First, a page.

Virtual Employees & Appreciation: Practical Tips

January 18, 2017 1:37 pm Published by

How do you communicate appreciation to a colleague who works virtually?

This is a growing challenge for supervisors and colleagues in today’s world of work.  The following statistics have been discovered about remote worker trends:

  • 53% of companies in the U.S. continue to have standard workplaces, with nearly every employee coming into the office 4 or more days each week.
  • 37% have a main office with some people working remotely.
  • 10% have no office space at all.

Increasing numbers of employees work in locations separate from their colleagues and supervisor, with “virtual teams” occurring across cities, states and countries.

This creates a challenge for work groups that needs to be addressed: How do you effectively communicate appreciation to your team members in the context of flexible work arrangements? (In fact, this question led us to develop the long distance version of the Motivating By Appreciation Inventory ­– to provide practical action steps with remote colleagues.)

Appreciation Across Long Distances

We have discovered two important facts:

  1. Communicating appreciation over long distance can be done effectively; and
  2. To do so, takes more planning and intentionality than in same location relationships.

One of the biggest barriers to overcome is the lack of opportunity for those short chance encounters that occur when you work in the same location – coming into the office in the morning, while getting something in the break room, walking through the hallway in the office, or sitting together in the conference room waiting for a meeting to start. All of these provide the occasion to be able to chat for a few minutes, “check in” and see how others are doing. In long distance work relationships, these events don’t occur.

The result is that most, if not all, interactions with your long distance co-workers are focused on work and the tasks at hand. This, in turn, can make your relationship feel very cool and distant with no personal warmth involved at all. One of best ways to overcome this challenge is to intentionally schedule some interaction times focused primarily on “chatting”, hearing about what they did over the weekend, and sharing what is going on in your life as well.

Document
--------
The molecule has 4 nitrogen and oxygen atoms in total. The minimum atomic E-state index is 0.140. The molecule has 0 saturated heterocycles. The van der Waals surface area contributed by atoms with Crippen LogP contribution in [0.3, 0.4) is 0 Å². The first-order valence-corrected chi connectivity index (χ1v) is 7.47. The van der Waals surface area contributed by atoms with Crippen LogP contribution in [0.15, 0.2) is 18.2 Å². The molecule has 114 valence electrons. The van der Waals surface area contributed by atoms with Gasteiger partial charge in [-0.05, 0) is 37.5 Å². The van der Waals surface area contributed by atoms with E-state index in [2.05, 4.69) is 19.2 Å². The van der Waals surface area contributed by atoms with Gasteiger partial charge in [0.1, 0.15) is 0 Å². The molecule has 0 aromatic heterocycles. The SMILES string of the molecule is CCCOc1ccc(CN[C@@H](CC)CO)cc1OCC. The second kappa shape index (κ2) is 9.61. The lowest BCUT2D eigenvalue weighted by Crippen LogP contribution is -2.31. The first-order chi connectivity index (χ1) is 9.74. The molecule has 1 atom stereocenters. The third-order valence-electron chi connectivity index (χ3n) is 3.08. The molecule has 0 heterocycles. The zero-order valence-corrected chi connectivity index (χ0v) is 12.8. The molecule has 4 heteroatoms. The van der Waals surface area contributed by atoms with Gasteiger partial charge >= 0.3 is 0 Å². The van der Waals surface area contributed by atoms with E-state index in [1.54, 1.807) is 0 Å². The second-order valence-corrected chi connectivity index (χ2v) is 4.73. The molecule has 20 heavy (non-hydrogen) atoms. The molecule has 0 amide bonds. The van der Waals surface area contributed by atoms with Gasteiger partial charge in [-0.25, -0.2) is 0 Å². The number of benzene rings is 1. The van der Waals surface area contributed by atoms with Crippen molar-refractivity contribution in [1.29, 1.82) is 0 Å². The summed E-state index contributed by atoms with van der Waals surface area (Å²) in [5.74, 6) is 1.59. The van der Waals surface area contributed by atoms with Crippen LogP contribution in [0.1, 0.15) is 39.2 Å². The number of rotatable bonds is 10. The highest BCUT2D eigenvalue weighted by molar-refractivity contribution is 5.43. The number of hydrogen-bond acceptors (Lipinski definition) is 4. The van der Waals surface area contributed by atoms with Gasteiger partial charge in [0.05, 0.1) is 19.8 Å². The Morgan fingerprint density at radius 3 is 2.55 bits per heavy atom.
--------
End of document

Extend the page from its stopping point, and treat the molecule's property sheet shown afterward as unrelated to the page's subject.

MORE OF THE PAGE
Words of Affirmation

Words of affirmation usually are not significantly different across long distances.  But even though words of appreciation can be easily communicated across long distances using email, text or phone calls, challenges in doing so effectively remain.

You can share a compliment when talking or in writing. But there is less opportunity to communicate “face to face”, so arranging a videoconference also can be helpful.

* Set aside some time to talk about non-work related topics at the beginning of a scheduled call.

* Schedule a call occasionally just to chat.

Quality Time

For those who feel valued when others choose to spend time with them, the following actions can be helpful in long distance work relationships:

* Give them your undivided attention when you are talking on the phone (don’t multi-task).

* Set up a videoconference with your team, as a group, to chat and get caught up with one another personally.

* When possible, include them in team celebrations (successes, birthday parties).  They may choose not to participate but being invited sends the message to them they are important.

Acts of Service

In the area of providing some act of service, we have found the following actions to be effective in communicating appreciation between long distance co-workers:

* Agree to schedule a meeting or call when it is convenient for them, not according to your time zone.

* Assign some staff assistance in completing some menial task for them, so they focus their energy on tasks only they can complete.

* Work out a plan to answer their phone calls or emails for a specified period of time, so they can focus solely on a getting a project done.


When getting some small gift for your long distance colleagues, a little extra effort can be quite impactful:

* Find out their favorite lunch spot and arrange to pay for their meal.

* Do some investigation about their preferred place for coffee and dessert and get them a gift certificate there.

* Send them some food, spices, magazines or sports memorabilia that are hard-to-find where they currently work.


While communicating appreciation in long distance work relationships takes time and forethought, it can be done and the results are significant. Without ongoing appreciation and support for the work they are doing, employees who work remotely are more at risk for becoming discouraged, not producing to their capabilities and eventually quitting.

Take the time and effort to communicate how much you value your staff who work in a different physical location than you do and the return on your investment will be well worth the cost.

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January 18, 2017 1:37 pm

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